4. Enhanced security

RHEL 6.5 enjoys numerous security upgrades. Key to the enhancements is a centralized certificate trust store which provides standardized certificate access for all security services. There are also tools that support the OpenSCP implementation of the Security Content Automation Protocol (SCAP). This protocol was developed by US National Institute of Standards and Technology and is central for auditing and verifying security configurations. With this included standards-based technology, it is possible to ensure a RHEL server configuration meets very stringent standards.

5. Network activity views

If you're an administrator that likes to know specifically what is going on with your network, RHEL 6.5 has what you're looking for. The latest version of Red Hat offers a comprehensive view of all network activity. With these new capabilities, administrators will be able to inspect Internet Group Management Protocol (IGMP) data in order to list multicast router ports, multicast groups with active subscribers (and their associated interfaces).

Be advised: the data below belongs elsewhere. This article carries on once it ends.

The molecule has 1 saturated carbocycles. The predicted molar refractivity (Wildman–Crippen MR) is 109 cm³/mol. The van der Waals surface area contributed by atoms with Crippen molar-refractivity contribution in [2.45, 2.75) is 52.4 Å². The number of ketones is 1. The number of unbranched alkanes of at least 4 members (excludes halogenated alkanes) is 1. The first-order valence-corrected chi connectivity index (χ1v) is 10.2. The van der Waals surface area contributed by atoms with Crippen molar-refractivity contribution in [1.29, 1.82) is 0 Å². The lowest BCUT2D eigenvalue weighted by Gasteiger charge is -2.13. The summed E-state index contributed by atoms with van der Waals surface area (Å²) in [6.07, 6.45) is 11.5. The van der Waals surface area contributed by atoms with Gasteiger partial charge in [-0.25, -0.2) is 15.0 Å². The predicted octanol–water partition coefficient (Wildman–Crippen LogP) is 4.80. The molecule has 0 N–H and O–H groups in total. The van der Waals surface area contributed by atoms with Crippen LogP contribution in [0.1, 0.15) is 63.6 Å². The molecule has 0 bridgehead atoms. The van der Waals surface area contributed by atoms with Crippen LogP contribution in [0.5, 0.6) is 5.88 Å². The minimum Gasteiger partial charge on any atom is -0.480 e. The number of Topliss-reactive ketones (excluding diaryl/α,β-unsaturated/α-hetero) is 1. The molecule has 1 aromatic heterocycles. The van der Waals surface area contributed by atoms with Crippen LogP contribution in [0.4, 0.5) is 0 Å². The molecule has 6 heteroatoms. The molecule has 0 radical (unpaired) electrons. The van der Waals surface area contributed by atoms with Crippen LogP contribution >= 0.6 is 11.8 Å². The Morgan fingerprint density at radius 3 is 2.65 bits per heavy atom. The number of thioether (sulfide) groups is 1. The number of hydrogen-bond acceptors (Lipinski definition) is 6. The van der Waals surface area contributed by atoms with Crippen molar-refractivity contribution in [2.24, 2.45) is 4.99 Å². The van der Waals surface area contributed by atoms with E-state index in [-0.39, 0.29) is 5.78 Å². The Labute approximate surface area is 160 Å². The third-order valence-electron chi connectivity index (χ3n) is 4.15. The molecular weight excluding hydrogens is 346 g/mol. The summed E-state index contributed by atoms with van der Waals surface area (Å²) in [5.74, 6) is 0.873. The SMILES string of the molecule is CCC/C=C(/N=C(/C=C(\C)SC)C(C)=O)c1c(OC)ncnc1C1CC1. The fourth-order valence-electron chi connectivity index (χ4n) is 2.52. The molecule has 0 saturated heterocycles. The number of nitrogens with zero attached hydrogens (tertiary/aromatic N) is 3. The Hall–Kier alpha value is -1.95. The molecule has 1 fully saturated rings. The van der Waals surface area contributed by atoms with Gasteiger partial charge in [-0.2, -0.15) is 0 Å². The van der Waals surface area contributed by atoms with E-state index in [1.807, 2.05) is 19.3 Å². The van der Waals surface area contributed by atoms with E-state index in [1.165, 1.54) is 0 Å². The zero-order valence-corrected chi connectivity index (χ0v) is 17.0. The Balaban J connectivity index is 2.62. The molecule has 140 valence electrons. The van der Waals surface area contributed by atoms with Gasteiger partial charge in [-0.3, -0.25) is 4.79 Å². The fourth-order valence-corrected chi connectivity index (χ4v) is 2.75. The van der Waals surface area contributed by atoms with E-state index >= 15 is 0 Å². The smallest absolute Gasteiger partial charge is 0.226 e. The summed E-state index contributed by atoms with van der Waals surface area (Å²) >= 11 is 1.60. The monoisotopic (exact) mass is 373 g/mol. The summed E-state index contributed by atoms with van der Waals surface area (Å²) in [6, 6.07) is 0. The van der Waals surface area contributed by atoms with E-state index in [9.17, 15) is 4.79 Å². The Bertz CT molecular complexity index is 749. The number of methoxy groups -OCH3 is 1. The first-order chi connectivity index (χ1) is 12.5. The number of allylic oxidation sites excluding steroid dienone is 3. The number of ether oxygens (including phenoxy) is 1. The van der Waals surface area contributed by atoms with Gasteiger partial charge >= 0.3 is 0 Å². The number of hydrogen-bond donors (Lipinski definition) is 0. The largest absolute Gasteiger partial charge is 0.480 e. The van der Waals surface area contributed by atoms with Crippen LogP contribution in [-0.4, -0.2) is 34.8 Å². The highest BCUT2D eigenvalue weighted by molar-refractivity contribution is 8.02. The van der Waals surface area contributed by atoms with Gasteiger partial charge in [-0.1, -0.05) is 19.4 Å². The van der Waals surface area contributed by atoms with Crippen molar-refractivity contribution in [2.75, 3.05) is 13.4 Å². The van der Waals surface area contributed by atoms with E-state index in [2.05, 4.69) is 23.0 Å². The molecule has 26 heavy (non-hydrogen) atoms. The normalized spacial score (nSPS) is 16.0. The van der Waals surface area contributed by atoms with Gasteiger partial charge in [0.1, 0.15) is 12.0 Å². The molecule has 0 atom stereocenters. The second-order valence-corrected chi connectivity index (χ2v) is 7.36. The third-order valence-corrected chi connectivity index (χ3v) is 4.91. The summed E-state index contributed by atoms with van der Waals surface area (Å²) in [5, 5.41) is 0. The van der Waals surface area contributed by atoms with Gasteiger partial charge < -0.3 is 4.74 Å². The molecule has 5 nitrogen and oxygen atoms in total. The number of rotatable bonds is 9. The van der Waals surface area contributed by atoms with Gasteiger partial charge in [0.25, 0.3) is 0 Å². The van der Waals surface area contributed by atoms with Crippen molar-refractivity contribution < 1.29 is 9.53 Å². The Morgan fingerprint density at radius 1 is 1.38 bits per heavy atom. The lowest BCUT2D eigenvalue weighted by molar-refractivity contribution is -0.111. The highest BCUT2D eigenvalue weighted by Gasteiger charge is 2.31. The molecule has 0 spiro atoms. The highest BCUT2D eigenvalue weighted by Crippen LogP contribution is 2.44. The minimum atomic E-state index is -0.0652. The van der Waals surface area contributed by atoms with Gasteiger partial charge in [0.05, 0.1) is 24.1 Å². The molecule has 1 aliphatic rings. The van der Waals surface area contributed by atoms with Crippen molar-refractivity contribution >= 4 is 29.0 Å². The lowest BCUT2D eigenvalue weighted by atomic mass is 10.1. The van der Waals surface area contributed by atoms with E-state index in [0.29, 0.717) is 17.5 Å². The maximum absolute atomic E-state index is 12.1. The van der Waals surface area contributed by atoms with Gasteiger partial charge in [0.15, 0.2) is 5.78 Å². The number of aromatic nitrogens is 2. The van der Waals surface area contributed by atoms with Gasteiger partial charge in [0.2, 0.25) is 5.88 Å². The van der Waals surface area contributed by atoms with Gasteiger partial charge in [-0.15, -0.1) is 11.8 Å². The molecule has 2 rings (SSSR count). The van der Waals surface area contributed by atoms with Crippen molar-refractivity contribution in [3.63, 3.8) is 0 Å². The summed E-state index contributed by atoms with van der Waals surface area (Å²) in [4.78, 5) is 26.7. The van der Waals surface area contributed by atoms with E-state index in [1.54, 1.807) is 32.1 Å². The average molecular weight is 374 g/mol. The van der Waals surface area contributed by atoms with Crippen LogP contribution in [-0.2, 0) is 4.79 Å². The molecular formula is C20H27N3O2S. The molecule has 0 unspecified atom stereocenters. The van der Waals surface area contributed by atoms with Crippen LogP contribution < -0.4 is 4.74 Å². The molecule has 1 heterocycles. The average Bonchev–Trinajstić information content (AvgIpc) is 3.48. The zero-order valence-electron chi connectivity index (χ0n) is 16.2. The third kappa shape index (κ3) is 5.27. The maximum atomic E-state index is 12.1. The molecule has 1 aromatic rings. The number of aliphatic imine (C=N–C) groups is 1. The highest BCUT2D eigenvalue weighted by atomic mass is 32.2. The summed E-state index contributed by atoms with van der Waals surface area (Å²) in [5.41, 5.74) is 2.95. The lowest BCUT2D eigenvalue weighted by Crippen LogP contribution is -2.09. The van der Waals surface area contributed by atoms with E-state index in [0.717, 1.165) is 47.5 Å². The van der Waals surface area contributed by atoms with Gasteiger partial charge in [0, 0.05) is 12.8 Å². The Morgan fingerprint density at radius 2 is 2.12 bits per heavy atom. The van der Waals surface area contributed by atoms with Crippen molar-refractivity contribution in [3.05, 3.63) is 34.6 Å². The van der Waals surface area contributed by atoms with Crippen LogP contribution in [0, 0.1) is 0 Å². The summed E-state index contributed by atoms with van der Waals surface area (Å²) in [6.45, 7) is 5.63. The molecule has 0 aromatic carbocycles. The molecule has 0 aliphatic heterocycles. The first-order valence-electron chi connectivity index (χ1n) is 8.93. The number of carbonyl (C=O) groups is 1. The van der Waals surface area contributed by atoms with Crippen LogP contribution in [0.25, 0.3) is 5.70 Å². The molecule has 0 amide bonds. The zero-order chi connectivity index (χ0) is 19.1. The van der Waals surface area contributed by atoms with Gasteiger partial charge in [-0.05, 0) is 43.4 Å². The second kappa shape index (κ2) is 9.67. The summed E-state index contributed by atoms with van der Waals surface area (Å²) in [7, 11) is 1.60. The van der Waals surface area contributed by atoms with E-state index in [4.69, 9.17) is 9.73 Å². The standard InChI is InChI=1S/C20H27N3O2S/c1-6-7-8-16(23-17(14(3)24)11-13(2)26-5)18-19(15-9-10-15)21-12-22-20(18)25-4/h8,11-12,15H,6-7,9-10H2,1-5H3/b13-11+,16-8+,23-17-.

6. Improved virtualization tools

There are plenty of improvements to the virtualization tools included with RHEL 6.5. High on this list is the ability to dynamically enable or disable virtual processors in active guests. With this new addition, RHEL can now better interact with cloud-based elastic workloads. Virtual guest memory has also been improved, with configurations that support up to 4TB of memory on the Linux built-in, kernel-based virtual machine hypervisor.

7. Subscription management